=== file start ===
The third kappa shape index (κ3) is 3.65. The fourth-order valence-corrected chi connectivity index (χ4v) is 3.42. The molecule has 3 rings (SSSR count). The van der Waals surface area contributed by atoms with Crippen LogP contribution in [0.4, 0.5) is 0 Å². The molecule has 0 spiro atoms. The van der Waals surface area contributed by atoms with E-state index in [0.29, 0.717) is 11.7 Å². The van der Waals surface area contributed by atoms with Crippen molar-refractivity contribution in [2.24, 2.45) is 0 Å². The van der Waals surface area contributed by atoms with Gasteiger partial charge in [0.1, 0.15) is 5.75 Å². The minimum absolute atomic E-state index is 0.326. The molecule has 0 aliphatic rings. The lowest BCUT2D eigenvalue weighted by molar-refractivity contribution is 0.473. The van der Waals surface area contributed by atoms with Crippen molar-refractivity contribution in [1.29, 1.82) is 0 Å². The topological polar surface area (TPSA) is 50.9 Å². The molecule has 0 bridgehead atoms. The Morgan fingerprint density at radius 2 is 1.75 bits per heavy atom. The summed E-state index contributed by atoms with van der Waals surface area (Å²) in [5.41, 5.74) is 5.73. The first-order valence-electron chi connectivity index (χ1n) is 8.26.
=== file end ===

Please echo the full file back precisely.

The third kappa shape index (κ3) is 3.65. The fourth-order valence-corrected chi connectivity index (χ4v) is 3.42. The molecule has 3 rings (SSSR count). The van der Waals surface area contributed by atoms with Crippen LogP contribution in [0.4, 0.5) is 0 Å². The molecule has 0 spiro atoms. The van der Waals surface area contributed by atoms with E-state index in [0.29, 0.717) is 11.7 Å². The van der Waals surface area contributed by atoms with Crippen molar-refractivity contribution in [2.24, 2.45) is 0 Å². The van der Waals surface area contributed by atoms with Gasteiger partial charge in [0.1, 0.15) is 5.75 Å². The minimum absolute atomic E-state index is 0.326. The molecule has 0 aliphatic rings. The lowest BCUT2D eigenvalue weighted by molar-refractivity contribution is 0.473. The van der Waals surface area contributed by atoms with Crippen molar-refractivity contribution in [1.29, 1.82) is 0 Å². The topological polar surface area (TPSA) is 50.9 Å². The molecule has 0 bridgehead atoms. The Morgan fingerprint density at radius 2 is 1.75 bits per heavy atom. The summed E-state index contributed by atoms with van der Waals surface area (Å²) in [5.41, 5.74) is 5.73. The first-order valence-electron chi connectivity index (χ1n) is 8.26.